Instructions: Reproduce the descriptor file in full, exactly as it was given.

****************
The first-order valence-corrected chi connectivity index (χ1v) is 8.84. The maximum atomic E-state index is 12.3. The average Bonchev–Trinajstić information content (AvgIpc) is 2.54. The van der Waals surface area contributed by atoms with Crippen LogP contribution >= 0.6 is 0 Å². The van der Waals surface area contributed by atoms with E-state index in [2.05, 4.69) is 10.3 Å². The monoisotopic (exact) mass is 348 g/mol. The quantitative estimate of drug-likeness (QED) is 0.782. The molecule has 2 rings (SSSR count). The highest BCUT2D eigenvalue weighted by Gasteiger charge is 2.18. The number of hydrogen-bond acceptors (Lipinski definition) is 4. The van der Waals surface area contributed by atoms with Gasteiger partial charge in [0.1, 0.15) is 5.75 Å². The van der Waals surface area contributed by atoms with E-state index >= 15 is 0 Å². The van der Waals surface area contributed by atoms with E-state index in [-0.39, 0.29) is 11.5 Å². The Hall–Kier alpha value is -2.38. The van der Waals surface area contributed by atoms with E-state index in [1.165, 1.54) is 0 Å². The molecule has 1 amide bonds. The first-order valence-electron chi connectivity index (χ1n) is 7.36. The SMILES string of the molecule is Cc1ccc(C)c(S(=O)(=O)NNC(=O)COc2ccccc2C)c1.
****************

The first-order valence-corrected chi connectivity index (χ1v) is 8.84. The maximum atomic E-state index is 12.3. The average Bonchev–Trinajstić information content (AvgIpc) is 2.54. The van der Waals surface area contributed by atoms with Crippen LogP contribution >= 0.6 is 0 Å². The van der Waals surface area contributed by atoms with E-state index in [2.05, 4.69) is 10.3 Å². The monoisotopic (exact) mass is 348 g/mol. The quantitative estimate of drug-likeness (QED) is 0.782. The molecule has 2 rings (SSSR count). The highest BCUT2D eigenvalue weighted by Gasteiger charge is 2.18. The number of hydrogen-bond acceptors (Lipinski definition) is 4. The van der Waals surface area contributed by atoms with Gasteiger partial charge in [0.1, 0.15) is 5.75 Å². The van der Waals surface area contributed by atoms with E-state index >= 15 is 0 Å². The van der Waals surface area contributed by atoms with E-state index in [-0.39, 0.29) is 11.5 Å². The Hall–Kier alpha value is -2.38. The van der Waals surface area contributed by atoms with E-state index in [1.165, 1.54) is 0 Å². The molecule has 1 amide bonds. The first-order valence-electron chi connectivity index (χ1n) is 7.36. The SMILES string of the molecule is Cc1ccc(C)c(S(=O)(=O)NNC(=O)COc2ccccc2C)c1.